Toys “R” Us Inc., the largest US “brick and mortar” toys retailer, filed for bankruptcy late on Monday night, as a result of a crushing post-LBO debt load and relentless competition from warehouse and online retailers – the “latest blow to a retail industry reeling from store closures, sluggish mall traffic and the gravitational pull of Amazon.com,” according to Bloomberg.
The Chapter 11 filing is among the largest ever by a specialty retailer and casts doubt over the future of its about 1,600 stores and 64,000 employees. It comes just as Toys ‘R’ Us is gearing up for the holiday shopping season, which accounts for the bulk of its sales, and as vendors halt shipments to the now insolvent retailer.
With assets of $6.9 billion, it’s the second-largest retail bankruptcy, trailing the filing in 2002 by Kmart, which had $14.6 billion in assets.
The company was saddled with debt from a $6.6 billion buyout in 2005 led by KKR, Bain Capital and Vornado Realty Trust. Toys ‘R’ Us has bonds coming due over the next few years that lost most of their value this month.
“While today’s decision does not necessarily mean it is game over for Toys ‘R’ Us, it brings to a close a turbulent chapter in the iconic company’s history,” said Neil Saunders, managing director of GlobalData Retail.
“What they have going for them is they are the last major player in their market,” said David Berliner, a partner and restructuring specialist with BDO Consulting. “The vendors don’t want to see them fail, so I think they have a good opportunity to survive.”
The company listed debt and assets of more than $1 billion in its Chapter 11 filing submitted Monday at the U.S. Bankruptcy Court in Richmond, Virginia (an odd place for such a major bankruptcy filing). Prior to filing, the company said that it had secured more than $3 billion in financing from lenders including a JPMorgan Chase & Co.-led bank syndicate and certain existing lenders to fund operations while it restructures. The money will be critical to provide comfort to Toys “R” Us vendors that they will be paid on time. Yesterday the stocks of some key suppliers such as Hasbro and Mattel were hit in advance of the filing.
When reports surfaced recently that Toys “R” Us was weighing a bankruptcy filing, Chinese toy scooter maker Pinghu Mijia Child Product Co. put all of the retailer’s orders on hold, fearing it wouldn’t get paid, according to sales manager Justin Yu, Bloomberg reported. The toy retailer represents about 10 to 20 percent of the Chinese supplier’s sales. “We were shocked to hear the news last week because their orders to us have been rising every year, so we did not know they were in trouble,” Yu said. “They’re a major buyer and I would say that the majority of toy makers in China would have some contracts with them.”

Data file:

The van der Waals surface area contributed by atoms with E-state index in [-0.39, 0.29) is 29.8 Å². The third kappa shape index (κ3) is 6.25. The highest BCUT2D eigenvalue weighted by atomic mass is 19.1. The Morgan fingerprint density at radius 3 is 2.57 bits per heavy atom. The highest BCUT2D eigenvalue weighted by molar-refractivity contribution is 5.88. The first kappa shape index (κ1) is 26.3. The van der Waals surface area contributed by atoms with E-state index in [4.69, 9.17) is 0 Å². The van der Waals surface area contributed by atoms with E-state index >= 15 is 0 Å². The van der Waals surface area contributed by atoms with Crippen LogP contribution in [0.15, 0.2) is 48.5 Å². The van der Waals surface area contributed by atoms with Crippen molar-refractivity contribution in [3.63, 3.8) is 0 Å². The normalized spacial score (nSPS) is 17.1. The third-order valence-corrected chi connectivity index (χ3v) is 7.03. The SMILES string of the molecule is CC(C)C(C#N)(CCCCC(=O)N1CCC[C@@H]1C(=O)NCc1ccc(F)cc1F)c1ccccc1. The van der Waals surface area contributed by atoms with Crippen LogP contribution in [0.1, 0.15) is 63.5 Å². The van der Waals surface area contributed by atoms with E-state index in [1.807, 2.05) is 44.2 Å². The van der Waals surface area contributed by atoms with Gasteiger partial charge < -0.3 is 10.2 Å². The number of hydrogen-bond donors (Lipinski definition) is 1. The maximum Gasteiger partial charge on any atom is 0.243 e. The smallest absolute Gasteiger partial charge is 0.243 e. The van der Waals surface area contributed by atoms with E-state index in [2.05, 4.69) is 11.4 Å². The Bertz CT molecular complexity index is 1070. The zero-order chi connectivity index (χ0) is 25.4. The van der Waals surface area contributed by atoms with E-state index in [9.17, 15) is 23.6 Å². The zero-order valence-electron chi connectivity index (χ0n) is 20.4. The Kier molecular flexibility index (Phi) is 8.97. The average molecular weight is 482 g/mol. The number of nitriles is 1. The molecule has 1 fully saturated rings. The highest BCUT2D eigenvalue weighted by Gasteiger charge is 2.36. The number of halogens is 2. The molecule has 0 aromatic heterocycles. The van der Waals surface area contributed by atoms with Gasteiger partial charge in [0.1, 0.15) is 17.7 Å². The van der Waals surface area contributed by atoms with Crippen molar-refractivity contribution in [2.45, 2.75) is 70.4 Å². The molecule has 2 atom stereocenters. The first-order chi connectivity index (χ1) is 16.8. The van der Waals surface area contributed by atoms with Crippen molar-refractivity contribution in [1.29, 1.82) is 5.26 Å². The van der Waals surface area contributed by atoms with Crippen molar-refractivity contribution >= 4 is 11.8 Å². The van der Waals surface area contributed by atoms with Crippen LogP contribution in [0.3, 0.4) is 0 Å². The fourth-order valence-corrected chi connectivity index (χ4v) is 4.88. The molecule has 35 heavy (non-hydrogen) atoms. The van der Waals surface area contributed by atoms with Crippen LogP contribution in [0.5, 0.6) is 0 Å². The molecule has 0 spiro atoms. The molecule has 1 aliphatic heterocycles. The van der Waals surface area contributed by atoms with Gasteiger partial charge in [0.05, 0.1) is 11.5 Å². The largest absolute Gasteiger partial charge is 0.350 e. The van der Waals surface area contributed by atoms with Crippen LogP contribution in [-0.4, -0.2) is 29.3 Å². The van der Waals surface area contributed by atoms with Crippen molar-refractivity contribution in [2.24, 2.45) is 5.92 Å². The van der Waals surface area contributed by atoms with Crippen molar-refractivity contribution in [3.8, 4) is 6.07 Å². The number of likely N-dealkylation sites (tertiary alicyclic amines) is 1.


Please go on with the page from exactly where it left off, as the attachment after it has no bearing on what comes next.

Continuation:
The bankruptcy filing by the company also may have global implications, especially for Chinese toy manufacturers. Some 38 percent of the company’s revenue came from overseas markets in the latest fiscal year. “It’s a loss for the long-term benefit of the entire industry,” said Lun Leung, chairman of Hong Kong-based Lung Cheong Group, a toy supplier for Hasbro Inc. He said Toys “R” Us accounted for less than 5 percent of the group’s sales.
“We expect that the financial constraints that have held us back will be addressed in a lasting and effective way,” Chief Executive Dave Brandon said. “Together with our investors, our objective is to work with our debtholders and other creditors to restructure the $5 billion of long-term debt on our balance sheet.”
The company’s Canadian unit intends to seek protection in parallel proceedings under the Companies’ Creditors Arrangement Act (CCAA) in the Ontario Superior Court of Justice, Toys ‘R’ Us said in a statement. Operations outside of the United States and Canada, including about 255 licensed stores and joint venture partnerships in Asia, which are separate entities, are not part of the bankruptcy proceedings, Toys ‘R’ Us said.
As an indication of the challenges faced by the struggling retailer, the company opened a temporary store in New York City’s Times Square this year to capture more holiday shoppers, almost two years after it closed its flagship store barely a block away, driven out by high rents.
More than a dozen significant retail chains have filed for bankruptcy this year. Among them were Perfumania Inc, apparel chains rue21 Inc and Gymboree Corp, discount shoe chain Payless Holdings LLC and designer clothing chain BCBG Max Azria Global Holdings LLC.
The shakeout is also reverberating across American malls and shopping districts. More than 10 percent of U.S. retail space, or nearly 1 billion square feet, may need to be closed, converted to other uses or renegotiated for lower rent in coming years, according to data provided to Bloomberg by CoStar Group.
Major retailers including Macy’s and Sears Holding have closed hundreds of locations as they struggle to compete with discounters such as Wal-Mart and Amazon.com. Amazon’s recent acquisition of high-end grocer Whole Foods Markets Inc stirred speculation that the online giant will use its pricing power and huge reach among U.S. consumers to go after market share of traditional brick-and-mortar grocers.
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